Secondary PE Buyouts Not A Good Sign: Blackstone


The high levels of secondary buyouts in Europe are not a sign of good health for private equity industry, feels Blackstone Group L.P. (NYSE:BX)’s global head of private equity.

Secondary PE Buyouts Not A Good Sign: Blackstone

Joseph Baratta of The Blackstone Group L.P. (NYSE:BX) feels the increasing popularity of private equity firms buying assets from each other, known as secondary buyouts, doesn’t mean the market is healthy.

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Secondary buyouts more than primary buyouts

The Blackstone Group’s private equity chief said at a Bloomberg summit in London that right now in Europe, about 75% of deals above $500 million in enterprise value are sponsors selling to each other, which is not a sign of good health in European market.

According to research by law firm Allen & Overy, secondary buyouts have been increasingly popular as an exit route this year. The first three quarter of the year witnessed over $29.9 billion in secondary buyouts in Western Europe as compared to just $27.6 billion in primary buyouts for the same period.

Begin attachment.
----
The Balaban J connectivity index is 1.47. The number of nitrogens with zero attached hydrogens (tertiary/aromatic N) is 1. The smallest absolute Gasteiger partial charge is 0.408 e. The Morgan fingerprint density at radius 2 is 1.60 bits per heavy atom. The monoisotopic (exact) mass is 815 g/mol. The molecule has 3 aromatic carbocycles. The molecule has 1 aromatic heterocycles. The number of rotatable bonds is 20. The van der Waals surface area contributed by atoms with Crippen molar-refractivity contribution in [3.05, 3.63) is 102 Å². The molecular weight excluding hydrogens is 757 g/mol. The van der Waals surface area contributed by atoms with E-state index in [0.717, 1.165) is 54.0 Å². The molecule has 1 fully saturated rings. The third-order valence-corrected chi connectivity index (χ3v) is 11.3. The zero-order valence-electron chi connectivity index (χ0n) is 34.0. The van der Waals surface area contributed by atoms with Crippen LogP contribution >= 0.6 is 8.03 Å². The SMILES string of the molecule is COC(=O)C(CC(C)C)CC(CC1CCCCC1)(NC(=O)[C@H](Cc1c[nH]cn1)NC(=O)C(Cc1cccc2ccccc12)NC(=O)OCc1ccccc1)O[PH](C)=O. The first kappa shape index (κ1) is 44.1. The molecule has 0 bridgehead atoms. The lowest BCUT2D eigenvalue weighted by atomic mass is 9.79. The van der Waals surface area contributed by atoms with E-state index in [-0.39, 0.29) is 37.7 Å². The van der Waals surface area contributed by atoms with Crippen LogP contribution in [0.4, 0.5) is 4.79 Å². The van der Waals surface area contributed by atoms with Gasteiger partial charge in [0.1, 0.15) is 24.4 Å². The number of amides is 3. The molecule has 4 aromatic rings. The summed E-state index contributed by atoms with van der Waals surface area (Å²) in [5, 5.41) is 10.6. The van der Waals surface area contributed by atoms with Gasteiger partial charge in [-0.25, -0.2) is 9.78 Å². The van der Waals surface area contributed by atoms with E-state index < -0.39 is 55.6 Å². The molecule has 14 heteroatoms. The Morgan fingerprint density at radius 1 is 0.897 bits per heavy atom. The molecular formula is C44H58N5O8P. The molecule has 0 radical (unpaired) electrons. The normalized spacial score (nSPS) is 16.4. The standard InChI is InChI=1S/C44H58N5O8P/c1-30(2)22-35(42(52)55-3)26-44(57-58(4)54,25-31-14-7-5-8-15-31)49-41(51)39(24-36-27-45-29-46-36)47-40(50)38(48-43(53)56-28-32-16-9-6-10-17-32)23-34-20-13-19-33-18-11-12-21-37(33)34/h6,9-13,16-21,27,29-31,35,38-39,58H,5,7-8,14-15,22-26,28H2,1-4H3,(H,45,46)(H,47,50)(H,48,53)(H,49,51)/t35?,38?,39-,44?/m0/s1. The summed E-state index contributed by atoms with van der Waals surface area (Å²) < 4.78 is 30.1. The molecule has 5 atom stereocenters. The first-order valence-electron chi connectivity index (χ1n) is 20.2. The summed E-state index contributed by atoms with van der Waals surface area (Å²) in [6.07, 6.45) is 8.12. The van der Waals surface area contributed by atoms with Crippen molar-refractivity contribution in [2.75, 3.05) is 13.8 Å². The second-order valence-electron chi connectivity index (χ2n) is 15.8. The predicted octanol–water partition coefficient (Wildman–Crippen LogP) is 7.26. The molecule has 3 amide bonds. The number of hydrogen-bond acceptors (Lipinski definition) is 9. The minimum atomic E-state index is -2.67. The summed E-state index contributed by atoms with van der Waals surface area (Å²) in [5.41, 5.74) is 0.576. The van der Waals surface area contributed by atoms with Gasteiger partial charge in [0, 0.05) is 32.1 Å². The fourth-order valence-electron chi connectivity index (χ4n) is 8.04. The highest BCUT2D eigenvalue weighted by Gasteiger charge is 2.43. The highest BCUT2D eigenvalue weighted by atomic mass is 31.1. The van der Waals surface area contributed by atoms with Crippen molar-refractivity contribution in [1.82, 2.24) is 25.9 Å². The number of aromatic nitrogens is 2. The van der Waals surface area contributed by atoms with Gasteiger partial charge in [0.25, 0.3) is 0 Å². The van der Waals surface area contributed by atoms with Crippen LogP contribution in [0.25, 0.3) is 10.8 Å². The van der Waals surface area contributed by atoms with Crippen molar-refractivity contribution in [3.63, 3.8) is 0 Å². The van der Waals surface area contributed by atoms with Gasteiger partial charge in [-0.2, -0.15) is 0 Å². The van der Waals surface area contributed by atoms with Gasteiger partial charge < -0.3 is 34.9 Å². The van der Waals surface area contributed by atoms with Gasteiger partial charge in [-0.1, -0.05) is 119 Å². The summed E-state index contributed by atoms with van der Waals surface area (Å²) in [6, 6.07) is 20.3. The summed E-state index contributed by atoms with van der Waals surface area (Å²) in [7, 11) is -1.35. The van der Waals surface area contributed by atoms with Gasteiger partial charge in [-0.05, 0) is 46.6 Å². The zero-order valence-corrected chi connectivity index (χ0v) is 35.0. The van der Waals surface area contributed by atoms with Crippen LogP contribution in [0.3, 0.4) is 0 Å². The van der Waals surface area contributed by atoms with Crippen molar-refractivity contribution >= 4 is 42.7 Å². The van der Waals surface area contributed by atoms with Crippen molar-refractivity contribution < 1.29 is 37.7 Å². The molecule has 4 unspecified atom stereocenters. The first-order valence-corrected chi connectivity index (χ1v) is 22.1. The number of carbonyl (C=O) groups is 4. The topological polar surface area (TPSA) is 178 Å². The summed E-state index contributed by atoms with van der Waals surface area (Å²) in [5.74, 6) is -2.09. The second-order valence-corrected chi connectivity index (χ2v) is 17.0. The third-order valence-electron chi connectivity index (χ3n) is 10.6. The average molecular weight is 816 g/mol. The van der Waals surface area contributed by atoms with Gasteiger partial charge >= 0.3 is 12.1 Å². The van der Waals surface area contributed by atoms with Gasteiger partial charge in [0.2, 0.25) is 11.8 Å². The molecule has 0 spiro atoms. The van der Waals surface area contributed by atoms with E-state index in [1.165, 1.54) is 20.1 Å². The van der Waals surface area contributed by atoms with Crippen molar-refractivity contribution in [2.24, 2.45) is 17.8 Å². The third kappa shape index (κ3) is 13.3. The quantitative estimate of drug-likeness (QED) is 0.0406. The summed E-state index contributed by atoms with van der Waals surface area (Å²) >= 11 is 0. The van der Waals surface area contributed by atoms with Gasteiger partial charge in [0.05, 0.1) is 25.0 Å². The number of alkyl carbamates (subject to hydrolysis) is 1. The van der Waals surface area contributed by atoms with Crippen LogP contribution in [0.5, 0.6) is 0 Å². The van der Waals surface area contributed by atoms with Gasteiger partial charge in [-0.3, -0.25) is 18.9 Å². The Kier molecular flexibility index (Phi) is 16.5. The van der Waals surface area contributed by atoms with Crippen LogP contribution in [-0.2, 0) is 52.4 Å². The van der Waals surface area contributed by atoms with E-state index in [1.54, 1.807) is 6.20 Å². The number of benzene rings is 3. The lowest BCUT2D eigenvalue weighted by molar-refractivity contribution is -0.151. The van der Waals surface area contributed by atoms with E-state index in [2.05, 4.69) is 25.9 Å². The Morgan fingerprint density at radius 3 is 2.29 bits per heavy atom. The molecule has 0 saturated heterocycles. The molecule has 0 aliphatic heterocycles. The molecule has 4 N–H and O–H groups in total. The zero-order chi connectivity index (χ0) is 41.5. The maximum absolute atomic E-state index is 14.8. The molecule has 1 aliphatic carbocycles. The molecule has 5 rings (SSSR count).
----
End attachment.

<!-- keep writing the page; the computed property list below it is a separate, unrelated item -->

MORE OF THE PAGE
Baratta laments lack of corporate M & A

Blackstone’s global head of private equity points out that currently there is an abundance of cheap credit. However, lack of corporate M & A is a stumbling block for European private equity.

He believes there is a general feeling that Europe is out of favor as there is very little primary private equity deal flow. He went on to state that the way the private equity market is operating in Europe is problematic.

Baratta advocates large-scale resumption of corporate M & A as he feels that’s the lifeblood of private equity business. He believes large corporate mergers result in non-core asset sales, which points to a healthy functioning of private equity market.

Large secondary deals

As reported earlier, out of the ten largest funds private equity to hold a final close in the third quarter of 2013, only CVC European Equity Partners VI and Perella Weinberg Real Estate Fund II had Europe as a fund focus. CVC represents a dominant 63 percent of capital secured by Europe-focused funds that closed during the third quarter of 2013.

In April, CVC Capital Partners completed the buyout of meeting servicing company Ista from Charterhouse Capital Partners valuing the company at 3.1 billion euros. This is one of the largest private equity deals of the year where sales have been made to other buyout firms.

The Blackstone Group L.P. (NYSE:BX) chief believes that in certain asset classes, Europe offers a once-in-a-generation opportunity, though it is not in private equity space. He points out real estate, consumer loans, and assets owned by banks offer tremendous opportunity for their markets.